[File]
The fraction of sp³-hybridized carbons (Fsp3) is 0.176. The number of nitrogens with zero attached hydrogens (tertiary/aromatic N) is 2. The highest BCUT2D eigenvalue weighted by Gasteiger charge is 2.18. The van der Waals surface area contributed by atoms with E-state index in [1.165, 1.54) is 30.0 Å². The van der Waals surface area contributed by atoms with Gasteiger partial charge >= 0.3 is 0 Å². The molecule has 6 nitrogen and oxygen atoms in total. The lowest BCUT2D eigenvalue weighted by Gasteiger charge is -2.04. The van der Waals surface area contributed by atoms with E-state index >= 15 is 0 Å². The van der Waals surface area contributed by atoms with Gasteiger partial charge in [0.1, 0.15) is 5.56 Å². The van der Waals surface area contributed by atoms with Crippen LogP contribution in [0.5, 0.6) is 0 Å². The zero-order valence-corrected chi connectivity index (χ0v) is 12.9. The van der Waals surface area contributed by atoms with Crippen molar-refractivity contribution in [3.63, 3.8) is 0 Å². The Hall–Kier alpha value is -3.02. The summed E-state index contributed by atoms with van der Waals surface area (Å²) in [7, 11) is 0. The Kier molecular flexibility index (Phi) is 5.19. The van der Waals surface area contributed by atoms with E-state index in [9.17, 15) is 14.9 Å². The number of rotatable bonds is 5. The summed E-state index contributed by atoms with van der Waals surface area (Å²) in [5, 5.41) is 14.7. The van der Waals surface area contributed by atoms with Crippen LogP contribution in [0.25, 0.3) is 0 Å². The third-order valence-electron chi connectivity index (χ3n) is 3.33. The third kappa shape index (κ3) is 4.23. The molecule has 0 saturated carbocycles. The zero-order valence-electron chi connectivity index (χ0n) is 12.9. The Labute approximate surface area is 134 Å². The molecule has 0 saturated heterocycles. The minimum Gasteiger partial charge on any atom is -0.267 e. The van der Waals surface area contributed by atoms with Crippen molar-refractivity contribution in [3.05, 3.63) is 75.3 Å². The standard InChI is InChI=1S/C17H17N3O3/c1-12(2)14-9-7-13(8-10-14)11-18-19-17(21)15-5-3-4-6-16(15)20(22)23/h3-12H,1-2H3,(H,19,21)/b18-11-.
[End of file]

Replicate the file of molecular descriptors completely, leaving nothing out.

The fraction of sp³-hybridized carbons (Fsp3) is 0.176. The number of nitrogens with zero attached hydrogens (tertiary/aromatic N) is 2. The highest BCUT2D eigenvalue weighted by Gasteiger charge is 2.18. The van der Waals surface area contributed by atoms with E-state index in [1.165, 1.54) is 30.0 Å². The van der Waals surface area contributed by atoms with Gasteiger partial charge >= 0.3 is 0 Å². The molecule has 6 nitrogen and oxygen atoms in total. The lowest BCUT2D eigenvalue weighted by Gasteiger charge is -2.04. The van der Waals surface area contributed by atoms with E-state index >= 15 is 0 Å². The van der Waals surface area contributed by atoms with Gasteiger partial charge in [0.1, 0.15) is 5.56 Å². The van der Waals surface area contributed by atoms with Crippen LogP contribution in [0.5, 0.6) is 0 Å². The zero-order valence-corrected chi connectivity index (χ0v) is 12.9. The van der Waals surface area contributed by atoms with Crippen molar-refractivity contribution in [3.63, 3.8) is 0 Å². The Hall–Kier alpha value is -3.02. The summed E-state index contributed by atoms with van der Waals surface area (Å²) in [7, 11) is 0. The Kier molecular flexibility index (Phi) is 5.19. The van der Waals surface area contributed by atoms with E-state index in [9.17, 15) is 14.9 Å². The number of rotatable bonds is 5. The summed E-state index contributed by atoms with van der Waals surface area (Å²) in [5, 5.41) is 14.7. The van der Waals surface area contributed by atoms with Crippen LogP contribution in [0.25, 0.3) is 0 Å². The third-order valence-electron chi connectivity index (χ3n) is 3.33. The third kappa shape index (κ3) is 4.23. The molecule has 0 saturated carbocycles. The zero-order valence-electron chi connectivity index (χ0n) is 12.9. The Labute approximate surface area is 134 Å². The molecule has 0 saturated heterocycles. The minimum Gasteiger partial charge on any atom is -0.267 e. The van der Waals surface area contributed by atoms with Crippen molar-refractivity contribution in [3.05, 3.63) is 75.3 Å². The standard InChI is InChI=1S/C17H17N3O3/c1-12(2)14-9-7-13(8-10-14)11-18-19-17(21)15-5-3-4-6-16(15)20(22)23/h3-12H,1-2H3,(H,19,21)/b18-11-.